Diabetes may start in the intestines, research suggests

Scientists at Washington University School of Medicine in St. Louis have made a surprising discovery about the origin of diabetes. Their research suggests that problems controlling blood sugar — the hallmark of diabetes — may begin in the intestines. The new study, in mice, may upend long-held theories about the causes of the disease.

Genetic variant linked to blocked heart arteries in patients with diabetes

Researchers have identified the first genetic variant associated with severity of coronary artery disease in patients with type 2 diabetes. Though this variant is not likely the cause of more severe coronary disease, the researchers say, it implicates a gene that could be. Such a gene has promise as a future target for treating coronary artery disease in diabetic patients.

Washington People: Douglas L. Mann

Though some cardiologists may have dabbled in musical pursuits from an early age, few have opened for Aerosmith. How does one who dropped out of college to play drums and follow dreams of being a professional musician end up chief of cardiology at a major medical school? “I needed a day job,” says Douglas L. Mann, MD. Today, Mann studies inflammation and its role in heart failure.

Belly fat may drive inflammatory processes associated with disease

An abdominal MRI scan showing the locations of subcutaneous and visceral fatAs scientists learn more about the key role of inflammation in diabetes, heart disease and other disorders, new research from the School of Medicine suggests that fat in the belly may be an important promoter of that inflammation. It’s well known that excess fat is associated with disease, but the researchers have confirmed that fat cells inside the abdomen are secreting molecules that increase inflammation. It’s the first evidence of a potential mechanistic link between abdominal fat and systemic inflammation.

Belly fat may drive inflammatory processes associated with disease

An abdominal MRI scan showing the locations of subcutaneous and visceral fatAs scientists learn more about the key role of inflammation in diabetes, heart disease and other disorders, new research from Washington University School of Medicine in St. Louis suggests that fat in the belly may be an important promoter of that inflammation. It’s well known that excess fat is associated with disease, but the researchers have confirmed that fat cells inside the abdomen are secreting molecules that increase inflammation. It’s the first evidence of a potential mechanistic link between abdominal fat and systemic inflammation. More…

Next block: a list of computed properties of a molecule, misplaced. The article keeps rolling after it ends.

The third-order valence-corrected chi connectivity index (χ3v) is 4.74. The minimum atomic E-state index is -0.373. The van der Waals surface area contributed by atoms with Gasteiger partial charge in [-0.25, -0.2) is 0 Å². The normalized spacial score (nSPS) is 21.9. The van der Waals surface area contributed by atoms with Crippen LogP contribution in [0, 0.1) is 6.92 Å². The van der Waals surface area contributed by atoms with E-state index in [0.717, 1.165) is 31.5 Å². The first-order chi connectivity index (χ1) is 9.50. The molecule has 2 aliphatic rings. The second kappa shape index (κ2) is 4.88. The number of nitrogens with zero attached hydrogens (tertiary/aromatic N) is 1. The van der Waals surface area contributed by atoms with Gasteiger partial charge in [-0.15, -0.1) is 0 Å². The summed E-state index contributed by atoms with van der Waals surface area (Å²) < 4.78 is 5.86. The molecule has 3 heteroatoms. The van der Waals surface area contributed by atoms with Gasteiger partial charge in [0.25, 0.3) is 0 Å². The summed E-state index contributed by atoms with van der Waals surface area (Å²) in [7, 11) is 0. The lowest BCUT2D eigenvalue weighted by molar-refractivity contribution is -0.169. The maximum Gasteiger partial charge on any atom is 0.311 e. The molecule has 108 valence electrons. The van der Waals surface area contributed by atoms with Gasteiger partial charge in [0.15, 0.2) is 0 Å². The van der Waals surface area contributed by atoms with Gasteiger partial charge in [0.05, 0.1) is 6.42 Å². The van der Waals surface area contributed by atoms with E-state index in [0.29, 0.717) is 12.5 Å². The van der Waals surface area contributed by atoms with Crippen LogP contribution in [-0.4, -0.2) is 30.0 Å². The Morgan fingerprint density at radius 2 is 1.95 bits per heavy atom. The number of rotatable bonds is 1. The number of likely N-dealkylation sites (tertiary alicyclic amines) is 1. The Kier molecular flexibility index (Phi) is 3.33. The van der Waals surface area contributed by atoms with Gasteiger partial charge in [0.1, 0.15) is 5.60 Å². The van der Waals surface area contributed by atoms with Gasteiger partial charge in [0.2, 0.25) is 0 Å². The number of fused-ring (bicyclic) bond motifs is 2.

Gene chip technology may identify life-threatening blood infection

Right now there’s no rapid way to diagnose sepsis, a fast-moving blood infection that is a leading cause of death in hospital intensive care units. Doctors who suspect sepsis typically rush to prescribe powerful antibiotics, but this can lead to the inappropriate treatment of patients with uncontrollable inflammation without an underlying infection. New research at the School of Medicine suggests that doctors one day could quickly distinguish sepsis from widespread non-infectious inflammation based on genetic profiles of patients’ blood.

Gene chip technology shows potential for identifying life-threatening blood infection

Right now there’s no rapid way to diagnose sepsis, a fast-moving blood infection that is a leading cause of death in hospital intensive care units. Doctors who suspect sepsis typically rush to prescribe powerful antibiotics, but this can lead to the inappropriate treatment of patients with uncontrollable inflammation without an underlying infection. New research at Washington University School of Medicine in St. Louis suggests that doctors one day could quickly distinguish sepsis from widespread non-infectious inflammation based on genetic profiles of patients’ blood.